Business aviation, long a bastion from the sometimes unfathomable airline security rules, is now facing similar regulations in some European Union countries.
European Business Aviation Association
The French chapter of the European Business Aviation Association (EBAA France) is preparing for a restructuring under the leadership of its new president, Serge Chevillard. Last October, he took over from Olivier de l’Estoile, who stepped down from the presidency of the organization six months before the end of his term.
Looking to the future of air traffic management, that is, beyond 2010, SESAR (single European sky ATM research) hopefully will pave the way for how the ATM network copes with the doubling of traffic by 2020. Building on previous programs, SESAR will involve all the stakeholders and attempt to provide a global, coherent approach, whereby everyone will agree to changes and accept them.
The future of air traffic management in Europe continues to be one of the greatest challenges facing the aviation community. Some of the complex issues concerned have been discussed for years and others are now coming to a head in the wake of the Single European Sky (SES) initiative and its associated SESAR ATM research program.
Few would dispute the fact that the annual European Business Aviation Convention & Exhibition (EBACE) has been a roaring success. A decade ago, the European Business Aviation Association (EBAA) held its annual meetings at a hotel in the suburbs of Brussels.
After several months of talks following a few years of incubation, six founding members have formed an association to further the interests of business aviation in the Middle East. Aptly named the Middle East Business Aviation Association (MEBAA), the new not-for-profit organization, which is incorporated in Dubai, elected li Ahmed Al Naqbi, vice president of finance and administration for Abu Dhabi-based Amiri Flight, its first chairman.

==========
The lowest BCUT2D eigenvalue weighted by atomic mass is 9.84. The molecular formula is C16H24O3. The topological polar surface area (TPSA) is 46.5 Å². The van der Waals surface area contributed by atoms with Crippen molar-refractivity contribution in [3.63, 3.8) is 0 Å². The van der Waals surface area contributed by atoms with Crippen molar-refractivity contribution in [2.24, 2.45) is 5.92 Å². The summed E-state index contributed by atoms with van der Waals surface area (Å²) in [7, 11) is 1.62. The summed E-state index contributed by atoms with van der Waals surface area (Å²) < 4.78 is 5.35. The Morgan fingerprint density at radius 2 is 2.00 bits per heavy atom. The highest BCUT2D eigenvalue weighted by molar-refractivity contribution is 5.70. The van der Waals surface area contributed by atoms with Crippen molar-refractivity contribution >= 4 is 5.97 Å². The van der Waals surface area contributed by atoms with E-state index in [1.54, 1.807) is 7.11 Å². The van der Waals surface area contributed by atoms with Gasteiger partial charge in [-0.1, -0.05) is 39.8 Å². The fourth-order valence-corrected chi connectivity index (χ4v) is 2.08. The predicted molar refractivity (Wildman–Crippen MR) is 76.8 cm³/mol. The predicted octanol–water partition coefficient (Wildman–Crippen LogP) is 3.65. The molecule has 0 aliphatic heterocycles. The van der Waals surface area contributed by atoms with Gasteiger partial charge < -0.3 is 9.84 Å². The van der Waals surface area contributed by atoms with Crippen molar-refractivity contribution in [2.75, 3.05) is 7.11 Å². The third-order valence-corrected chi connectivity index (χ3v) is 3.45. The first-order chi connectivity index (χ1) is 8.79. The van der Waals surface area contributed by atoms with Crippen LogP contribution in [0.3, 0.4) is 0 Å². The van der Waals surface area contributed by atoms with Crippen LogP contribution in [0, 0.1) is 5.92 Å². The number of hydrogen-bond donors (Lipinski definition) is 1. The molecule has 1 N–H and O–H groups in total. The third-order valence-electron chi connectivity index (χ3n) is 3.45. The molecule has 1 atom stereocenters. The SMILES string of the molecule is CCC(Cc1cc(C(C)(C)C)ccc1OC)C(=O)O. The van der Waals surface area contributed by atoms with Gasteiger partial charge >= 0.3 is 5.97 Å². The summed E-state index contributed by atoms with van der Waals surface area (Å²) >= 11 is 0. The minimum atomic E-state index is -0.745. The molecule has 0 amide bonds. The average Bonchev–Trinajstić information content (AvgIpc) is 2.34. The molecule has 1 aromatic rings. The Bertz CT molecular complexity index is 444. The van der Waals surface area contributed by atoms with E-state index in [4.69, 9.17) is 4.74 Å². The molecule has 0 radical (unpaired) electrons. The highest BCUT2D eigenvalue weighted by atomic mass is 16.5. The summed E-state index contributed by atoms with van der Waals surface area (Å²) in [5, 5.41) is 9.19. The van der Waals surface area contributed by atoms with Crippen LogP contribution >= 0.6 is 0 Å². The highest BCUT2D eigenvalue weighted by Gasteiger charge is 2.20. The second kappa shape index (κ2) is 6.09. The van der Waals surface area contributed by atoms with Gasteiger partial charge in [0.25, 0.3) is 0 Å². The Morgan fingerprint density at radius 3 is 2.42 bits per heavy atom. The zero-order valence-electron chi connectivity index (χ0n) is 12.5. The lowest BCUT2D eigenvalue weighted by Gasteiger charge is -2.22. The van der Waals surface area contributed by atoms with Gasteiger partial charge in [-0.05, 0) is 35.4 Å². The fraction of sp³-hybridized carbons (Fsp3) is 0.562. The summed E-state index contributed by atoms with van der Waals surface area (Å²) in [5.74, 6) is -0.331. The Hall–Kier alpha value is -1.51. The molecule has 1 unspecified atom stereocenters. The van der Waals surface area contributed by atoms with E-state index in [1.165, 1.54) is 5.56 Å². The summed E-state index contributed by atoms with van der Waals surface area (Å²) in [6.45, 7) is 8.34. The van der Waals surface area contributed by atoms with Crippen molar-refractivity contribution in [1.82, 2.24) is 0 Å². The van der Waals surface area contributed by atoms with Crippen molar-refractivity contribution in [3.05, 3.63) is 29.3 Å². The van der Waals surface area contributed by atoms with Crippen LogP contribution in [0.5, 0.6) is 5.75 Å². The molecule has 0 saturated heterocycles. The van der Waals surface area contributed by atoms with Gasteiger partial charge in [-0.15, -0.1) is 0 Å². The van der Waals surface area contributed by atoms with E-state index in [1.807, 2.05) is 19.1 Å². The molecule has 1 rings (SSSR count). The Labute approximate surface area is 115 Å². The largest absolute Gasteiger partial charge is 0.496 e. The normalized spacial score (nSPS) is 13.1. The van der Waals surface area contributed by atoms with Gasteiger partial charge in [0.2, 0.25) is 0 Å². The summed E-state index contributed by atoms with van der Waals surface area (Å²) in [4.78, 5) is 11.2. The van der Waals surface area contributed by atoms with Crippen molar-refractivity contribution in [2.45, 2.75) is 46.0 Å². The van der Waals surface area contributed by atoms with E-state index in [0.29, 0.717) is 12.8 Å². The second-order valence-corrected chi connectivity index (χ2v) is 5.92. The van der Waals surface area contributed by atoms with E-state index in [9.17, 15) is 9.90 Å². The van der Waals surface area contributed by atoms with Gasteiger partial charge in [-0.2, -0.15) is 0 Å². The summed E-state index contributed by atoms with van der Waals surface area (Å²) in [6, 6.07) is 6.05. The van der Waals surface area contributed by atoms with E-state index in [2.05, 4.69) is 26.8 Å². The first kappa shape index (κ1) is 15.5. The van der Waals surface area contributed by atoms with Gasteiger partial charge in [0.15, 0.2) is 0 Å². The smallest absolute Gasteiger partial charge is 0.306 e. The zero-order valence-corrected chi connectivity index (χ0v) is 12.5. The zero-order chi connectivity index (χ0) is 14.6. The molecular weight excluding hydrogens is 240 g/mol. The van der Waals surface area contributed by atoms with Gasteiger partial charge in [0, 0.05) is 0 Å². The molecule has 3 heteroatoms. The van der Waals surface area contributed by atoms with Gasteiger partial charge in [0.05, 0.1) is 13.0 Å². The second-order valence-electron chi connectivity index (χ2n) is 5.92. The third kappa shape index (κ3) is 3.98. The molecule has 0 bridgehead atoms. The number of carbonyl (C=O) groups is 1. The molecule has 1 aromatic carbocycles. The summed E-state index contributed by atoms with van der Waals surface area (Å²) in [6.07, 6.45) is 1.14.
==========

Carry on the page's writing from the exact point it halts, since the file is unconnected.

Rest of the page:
Despite the fact that the UK, at least, has been enforcing the security rules of European Union Framework Regulation 2320 since it was first published in September 2002–a policy that has been hampering business aviation with some cumbersome and ambiguous security screening procedures–there still seems to be disagreement over whether this is actually an adopted and enforceable rule or merely a proposal up for comment.
As the debate within EBAA has raged over the past 12 months, opponents of the IWG-BAO’s recommendations for a European version of the Part 91K rules for fractional ownership have complained that the increased flexibility that these allow would give an unfair competitive advantage.
The leadership of the European Business Aviation Association (EBAA) believes it has now reached a workable consensus on the complex and contentious issue of how to regulate fractional ownership operations. According to EBAA chief executive Brian Humphries, the key to achieving a solution that all parts of the industry can accept is an anticipated breakthrough in getting U.S.
Environment, access and security are still the three main challenges that business aviation has to address in Europe, EBAA CEO Brian Humphries said yesterday morning at the opening session of EBACE 2006. In spite of some progress, he highlighted that a common theme in these issues is misperception by governments, administrations and other industries.